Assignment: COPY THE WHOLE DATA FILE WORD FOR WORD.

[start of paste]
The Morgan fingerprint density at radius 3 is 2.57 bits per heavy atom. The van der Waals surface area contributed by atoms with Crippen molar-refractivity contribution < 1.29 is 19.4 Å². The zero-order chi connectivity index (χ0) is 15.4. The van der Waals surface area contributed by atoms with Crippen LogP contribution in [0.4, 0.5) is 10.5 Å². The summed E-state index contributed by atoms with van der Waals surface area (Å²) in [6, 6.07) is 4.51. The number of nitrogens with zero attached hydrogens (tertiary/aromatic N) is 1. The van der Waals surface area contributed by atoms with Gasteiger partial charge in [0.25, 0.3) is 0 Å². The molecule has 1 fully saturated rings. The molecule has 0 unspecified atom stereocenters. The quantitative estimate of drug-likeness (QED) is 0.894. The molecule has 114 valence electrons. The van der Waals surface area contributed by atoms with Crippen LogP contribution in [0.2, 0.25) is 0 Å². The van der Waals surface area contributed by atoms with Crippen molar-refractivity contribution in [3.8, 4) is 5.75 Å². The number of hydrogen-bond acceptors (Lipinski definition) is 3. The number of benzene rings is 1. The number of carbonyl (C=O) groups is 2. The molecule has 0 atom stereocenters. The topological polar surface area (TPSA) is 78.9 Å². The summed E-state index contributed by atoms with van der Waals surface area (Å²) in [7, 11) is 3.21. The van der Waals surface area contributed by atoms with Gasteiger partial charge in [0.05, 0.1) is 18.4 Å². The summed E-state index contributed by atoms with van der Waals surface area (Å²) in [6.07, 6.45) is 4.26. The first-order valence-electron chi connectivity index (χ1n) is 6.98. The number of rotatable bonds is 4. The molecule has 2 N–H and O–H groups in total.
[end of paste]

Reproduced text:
The Morgan fingerprint density at radius 3 is 2.57 bits per heavy atom. The van der Waals surface area contributed by atoms with Crippen molar-refractivity contribution < 1.29 is 19.4 Å². The zero-order chi connectivity index (χ0) is 15.4. The van der Waals surface area contributed by atoms with Crippen LogP contribution in [0.4, 0.5) is 10.5 Å². The summed E-state index contributed by atoms with van der Waals surface area (Å²) in [6, 6.07) is 4.51. The number of nitrogens with zero attached hydrogens (tertiary/aromatic N) is 1. The van der Waals surface area contributed by atoms with Gasteiger partial charge in [0.25, 0.3) is 0 Å². The molecule has 1 fully saturated rings. The molecule has 0 unspecified atom stereocenters. The quantitative estimate of drug-likeness (QED) is 0.894. The molecule has 114 valence electrons. The van der Waals surface area contributed by atoms with Crippen LogP contribution in [0.2, 0.25) is 0 Å². The van der Waals surface area contributed by atoms with Crippen molar-refractivity contribution in [3.8, 4) is 5.75 Å². The number of hydrogen-bond acceptors (Lipinski definition) is 3. The number of benzene rings is 1. The number of carbonyl (C=O) groups is 2. The molecule has 0 atom stereocenters. The topological polar surface area (TPSA) is 78.9 Å². The summed E-state index contributed by atoms with van der Waals surface area (Å²) in [7, 11) is 3.21. The van der Waals surface area contributed by atoms with Gasteiger partial charge in [0.05, 0.1) is 18.4 Å². The summed E-state index contributed by atoms with van der Waals surface area (Å²) in [6.07, 6.45) is 4.26. The first-order valence-electron chi connectivity index (χ1n) is 6.98. The number of rotatable bonds is 4. The molecule has 2 N–H and O–H groups in total.